In China it is illegal to abandon a child, which makes sense. But it still happens frighteningly regularly. So in a ploy to minimise the number of children left in the streets to die the Chinese government have implemented a baby hatch scheme.
If you’re a parent with a child who you can’t afford to feed or is too ill for you to look after, you simply bring them to one of these centres. The parent leaves them in a small room with a bed (below), rings a bell and leaves them, forever. Within 10 minutes someone will come and take the child into the shelter and look after them. This series of photos show the unsurprisingly emotional scenes outside one such hatch.
The hatch scheme started a couple of years back and there are now 25 spread across mainland China. Similar schemes were used in 18th century Europe and are used today in Japan, Italy, Germany and South Africa.
In China, more than any other country the service is booming. Poverty is huge in China, but some politicians worry that the hatch might be used for other reasons. Some fear that China’s “one-child” policy may mean that parents who actually can afford to look after their baby girl might decide to abandon her in the hope that they can produce a boy next time.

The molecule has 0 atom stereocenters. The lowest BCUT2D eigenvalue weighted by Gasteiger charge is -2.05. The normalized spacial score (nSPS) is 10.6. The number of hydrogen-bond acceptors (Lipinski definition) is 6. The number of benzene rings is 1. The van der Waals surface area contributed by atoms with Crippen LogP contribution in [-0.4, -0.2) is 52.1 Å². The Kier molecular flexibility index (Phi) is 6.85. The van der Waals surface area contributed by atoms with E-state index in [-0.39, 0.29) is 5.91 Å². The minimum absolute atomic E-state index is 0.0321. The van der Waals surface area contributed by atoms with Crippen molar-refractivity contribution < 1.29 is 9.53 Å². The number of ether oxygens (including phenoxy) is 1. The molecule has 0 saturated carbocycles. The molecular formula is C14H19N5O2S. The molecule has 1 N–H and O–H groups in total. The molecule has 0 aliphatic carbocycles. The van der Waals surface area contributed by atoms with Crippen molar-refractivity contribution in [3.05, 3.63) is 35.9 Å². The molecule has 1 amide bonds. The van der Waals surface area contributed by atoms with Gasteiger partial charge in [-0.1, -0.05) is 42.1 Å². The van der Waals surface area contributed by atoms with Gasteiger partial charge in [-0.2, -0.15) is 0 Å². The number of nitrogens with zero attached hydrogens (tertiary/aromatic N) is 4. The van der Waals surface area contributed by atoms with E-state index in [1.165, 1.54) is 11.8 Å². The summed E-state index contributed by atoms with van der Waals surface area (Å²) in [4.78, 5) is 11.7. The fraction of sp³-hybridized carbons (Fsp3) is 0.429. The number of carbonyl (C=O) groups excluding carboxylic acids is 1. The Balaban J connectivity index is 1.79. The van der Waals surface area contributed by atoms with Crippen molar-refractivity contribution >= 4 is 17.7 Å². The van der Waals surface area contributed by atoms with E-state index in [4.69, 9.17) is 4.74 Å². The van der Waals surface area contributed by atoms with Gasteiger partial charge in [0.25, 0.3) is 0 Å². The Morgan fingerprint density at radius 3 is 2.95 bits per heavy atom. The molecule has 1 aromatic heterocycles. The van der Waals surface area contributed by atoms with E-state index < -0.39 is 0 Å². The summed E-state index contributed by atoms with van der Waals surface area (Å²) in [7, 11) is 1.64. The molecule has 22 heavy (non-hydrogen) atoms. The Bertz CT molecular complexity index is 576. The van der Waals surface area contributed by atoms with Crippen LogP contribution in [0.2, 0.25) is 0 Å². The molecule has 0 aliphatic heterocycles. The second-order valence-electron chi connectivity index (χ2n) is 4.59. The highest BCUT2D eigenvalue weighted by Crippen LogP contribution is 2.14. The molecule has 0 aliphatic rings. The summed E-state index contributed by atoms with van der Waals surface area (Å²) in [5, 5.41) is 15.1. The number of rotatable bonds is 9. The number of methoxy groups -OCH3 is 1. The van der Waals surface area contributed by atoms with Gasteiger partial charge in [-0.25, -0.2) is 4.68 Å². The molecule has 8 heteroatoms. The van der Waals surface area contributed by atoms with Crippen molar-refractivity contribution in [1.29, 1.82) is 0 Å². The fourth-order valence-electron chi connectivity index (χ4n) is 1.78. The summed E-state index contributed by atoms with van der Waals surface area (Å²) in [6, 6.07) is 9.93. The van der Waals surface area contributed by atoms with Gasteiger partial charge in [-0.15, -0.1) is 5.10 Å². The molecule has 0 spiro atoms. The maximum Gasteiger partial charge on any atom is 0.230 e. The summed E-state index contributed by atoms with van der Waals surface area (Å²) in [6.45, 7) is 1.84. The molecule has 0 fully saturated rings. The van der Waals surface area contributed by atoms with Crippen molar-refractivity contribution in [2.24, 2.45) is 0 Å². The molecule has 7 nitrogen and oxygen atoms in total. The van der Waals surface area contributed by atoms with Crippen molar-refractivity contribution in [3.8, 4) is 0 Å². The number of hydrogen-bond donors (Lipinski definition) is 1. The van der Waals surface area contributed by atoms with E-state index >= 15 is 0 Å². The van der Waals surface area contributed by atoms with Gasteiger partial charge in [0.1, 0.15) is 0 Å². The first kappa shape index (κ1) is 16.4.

If the one-child rule does cause some female babies to be left at the shelters, I guess it’s still better than infanticide which was the case previously. The one-child policy isn’t in fact quite as cut and dried as it’s often portrayed in the West. For instance if a rural first-born child is female or disabled the couple may have another. If the mother and father have no siblings they can have two children and ethnic minorities are exempt.
In reality only around 35% of China’s families are effected strictly by the one-child rule.
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